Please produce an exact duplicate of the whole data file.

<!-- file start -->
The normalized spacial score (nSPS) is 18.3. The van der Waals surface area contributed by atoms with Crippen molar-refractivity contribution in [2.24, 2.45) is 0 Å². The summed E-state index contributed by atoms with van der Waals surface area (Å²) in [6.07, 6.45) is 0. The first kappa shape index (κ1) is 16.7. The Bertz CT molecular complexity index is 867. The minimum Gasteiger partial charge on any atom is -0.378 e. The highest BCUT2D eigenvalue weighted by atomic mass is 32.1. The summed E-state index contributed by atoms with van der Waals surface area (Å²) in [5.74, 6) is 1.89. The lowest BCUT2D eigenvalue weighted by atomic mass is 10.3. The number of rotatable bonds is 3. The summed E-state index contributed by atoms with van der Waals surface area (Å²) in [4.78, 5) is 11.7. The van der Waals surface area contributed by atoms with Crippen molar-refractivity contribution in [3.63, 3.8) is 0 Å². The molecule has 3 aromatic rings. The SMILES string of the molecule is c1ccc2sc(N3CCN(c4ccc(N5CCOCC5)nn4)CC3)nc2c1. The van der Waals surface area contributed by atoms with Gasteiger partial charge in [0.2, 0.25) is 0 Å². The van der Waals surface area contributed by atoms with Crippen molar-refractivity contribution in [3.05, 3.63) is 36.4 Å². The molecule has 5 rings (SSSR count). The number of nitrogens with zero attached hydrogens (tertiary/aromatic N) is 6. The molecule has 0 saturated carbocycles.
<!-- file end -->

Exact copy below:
The normalized spacial score (nSPS) is 18.3. The van der Waals surface area contributed by atoms with Crippen molar-refractivity contribution in [2.24, 2.45) is 0 Å². The summed E-state index contributed by atoms with van der Waals surface area (Å²) in [6.07, 6.45) is 0. The first kappa shape index (κ1) is 16.7. The Bertz CT molecular complexity index is 867. The minimum Gasteiger partial charge on any atom is -0.378 e. The highest BCUT2D eigenvalue weighted by atomic mass is 32.1. The summed E-state index contributed by atoms with van der Waals surface area (Å²) in [5.74, 6) is 1.89. The lowest BCUT2D eigenvalue weighted by atomic mass is 10.3. The number of rotatable bonds is 3. The summed E-state index contributed by atoms with van der Waals surface area (Å²) in [4.78, 5) is 11.7. The van der Waals surface area contributed by atoms with Crippen molar-refractivity contribution in [3.63, 3.8) is 0 Å². The molecule has 3 aromatic rings. The SMILES string of the molecule is c1ccc2sc(N3CCN(c4ccc(N5CCOCC5)nn4)CC3)nc2c1. The van der Waals surface area contributed by atoms with Gasteiger partial charge in [0.2, 0.25) is 0 Å². The van der Waals surface area contributed by atoms with Crippen molar-refractivity contribution in [3.05, 3.63) is 36.4 Å². The molecule has 5 rings (SSSR count). The number of nitrogens with zero attached hydrogens (tertiary/aromatic N) is 6. The molecule has 0 saturated carbocycles.